A 2018 national survey found that over 5.5 million Americans — many of them young adults — had used cocaine previously.
Cocaine users seek the calming and focusing effects of the drug, attributing higher energy levels and increased sociability to the stimulant side of the drug.
However, many disregard the cardiovascular effects of cocaine use, thereby placing them at higher risk for coronary artery disease, among other health issues.
How Cocaine Affects The Heart
Cocaine intercepts the neurotransmitters in the brain that release hormones designed to regulate systolic blood pressure and blood flow, increasing the chances of ischemia.
The stimulant nature of cocaine means that it also activates the nervous system, causing a release of certain regulatory stress hormones.
However, instead of returning those now-depleted stress chemicals, such as dopamine and norepinephrine, cocaine leaves the brain in a state of imbalance.
This inability to restore the hormonal balance can increase a person’s risk of cardiovascular disease, mental health problems, and other potentially chronic health disorders.
Cocaine can also cause the heart tissue surrounding heart valves — called the aorta — to be torn, which can lead to aortic dissection.
How Heart Attacks Occur
A heart attack occurs when certain cardiovascular arteries are blocked as a result of plaque or other organic matter building up in the tubes.
Repeatedly weakening the heart valves can lead to underperforming ventricles (the heart’s lower chambers) causing ventricular tachycardia, which can be chronic and even fatal.
Causes Of A Cocaine-Induced Heart Attack
Cocaine causes the nervous system to become hyperactive, thus causing chest pain as a result of increased blood flow, blood pressure, and heart rate.
However, repeated vasoconstriction as a result of drug abuse can gradually weaken the heart valves, meaning that with each use, the chance of heart failure increases.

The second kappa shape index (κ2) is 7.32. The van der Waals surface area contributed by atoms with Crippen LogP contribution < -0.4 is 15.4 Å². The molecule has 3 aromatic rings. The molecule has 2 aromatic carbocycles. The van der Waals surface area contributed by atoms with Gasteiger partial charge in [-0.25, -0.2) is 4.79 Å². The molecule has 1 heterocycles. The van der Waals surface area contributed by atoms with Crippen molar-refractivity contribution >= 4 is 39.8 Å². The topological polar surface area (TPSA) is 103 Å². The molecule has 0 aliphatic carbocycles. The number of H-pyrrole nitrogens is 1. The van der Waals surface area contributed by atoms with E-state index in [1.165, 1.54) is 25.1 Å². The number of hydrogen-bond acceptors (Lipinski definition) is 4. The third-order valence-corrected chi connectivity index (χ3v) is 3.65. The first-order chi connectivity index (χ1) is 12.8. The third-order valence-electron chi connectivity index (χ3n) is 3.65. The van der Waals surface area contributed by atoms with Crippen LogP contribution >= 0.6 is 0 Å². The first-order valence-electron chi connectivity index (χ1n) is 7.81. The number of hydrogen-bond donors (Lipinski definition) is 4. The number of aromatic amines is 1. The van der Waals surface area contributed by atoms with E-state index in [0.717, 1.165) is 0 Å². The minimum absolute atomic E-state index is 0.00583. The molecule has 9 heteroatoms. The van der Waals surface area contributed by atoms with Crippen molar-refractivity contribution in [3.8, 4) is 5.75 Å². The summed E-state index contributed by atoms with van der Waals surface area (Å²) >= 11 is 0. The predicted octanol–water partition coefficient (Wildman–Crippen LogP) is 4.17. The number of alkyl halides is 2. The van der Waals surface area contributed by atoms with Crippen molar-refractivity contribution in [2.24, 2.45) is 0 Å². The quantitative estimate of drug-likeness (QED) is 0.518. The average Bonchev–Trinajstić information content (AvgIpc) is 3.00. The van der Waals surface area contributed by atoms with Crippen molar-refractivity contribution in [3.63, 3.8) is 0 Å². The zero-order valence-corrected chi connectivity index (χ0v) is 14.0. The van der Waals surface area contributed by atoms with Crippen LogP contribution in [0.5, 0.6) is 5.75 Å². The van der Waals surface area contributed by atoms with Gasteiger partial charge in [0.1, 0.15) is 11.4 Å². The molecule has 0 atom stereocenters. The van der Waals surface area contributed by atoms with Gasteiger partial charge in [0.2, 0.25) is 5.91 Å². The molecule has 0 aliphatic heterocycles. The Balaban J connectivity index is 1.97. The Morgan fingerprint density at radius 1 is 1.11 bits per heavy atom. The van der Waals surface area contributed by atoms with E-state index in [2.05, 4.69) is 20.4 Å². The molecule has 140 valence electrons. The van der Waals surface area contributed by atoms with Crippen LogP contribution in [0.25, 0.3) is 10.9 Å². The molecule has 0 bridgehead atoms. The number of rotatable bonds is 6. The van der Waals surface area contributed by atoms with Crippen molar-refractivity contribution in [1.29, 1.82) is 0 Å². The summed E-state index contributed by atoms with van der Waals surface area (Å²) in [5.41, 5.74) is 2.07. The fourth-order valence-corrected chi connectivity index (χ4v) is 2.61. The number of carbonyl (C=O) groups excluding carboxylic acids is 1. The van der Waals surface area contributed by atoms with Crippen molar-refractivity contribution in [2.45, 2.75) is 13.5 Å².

Cardiomyopathy is a standard example of this, as it is a heart disease resulting from repeated inflammation and damaged heart valves.
Symptoms Of A Cocaine-Induced Heart Attack
The variety of detrimental side effects that cocaine use has on the heart muscles and other cardiovascular functions increases the risk of heart dysfunction and ultimately stroke.
Even first-time cocaine users can experience increased heart rate, chest pain, and other symptoms of a heart attack. Too high of a dose can also cause immediate cardiac arrest.
A research document from the Society for the Study of Addiction (SSA) outlines how cocaine use can quadruple the risk of sudden death due to cocaine-induced cardiovascular shock.
Treatment Services For Cocaine-Related Heart Attack
Cocaine-induced heart attacks can be quick, severe, and fatal.
However, paramedics and other healthcare workers in emergency departments have access to services that can resuscitate a person or prevent further heart failure.
Some of these treatment services are:
- preventive measures from electrocardiogram (ECG) screenings
- beta-blocker medications
- angiography screenings
- defibrillators for resuscitation and restitution of electricity into the heart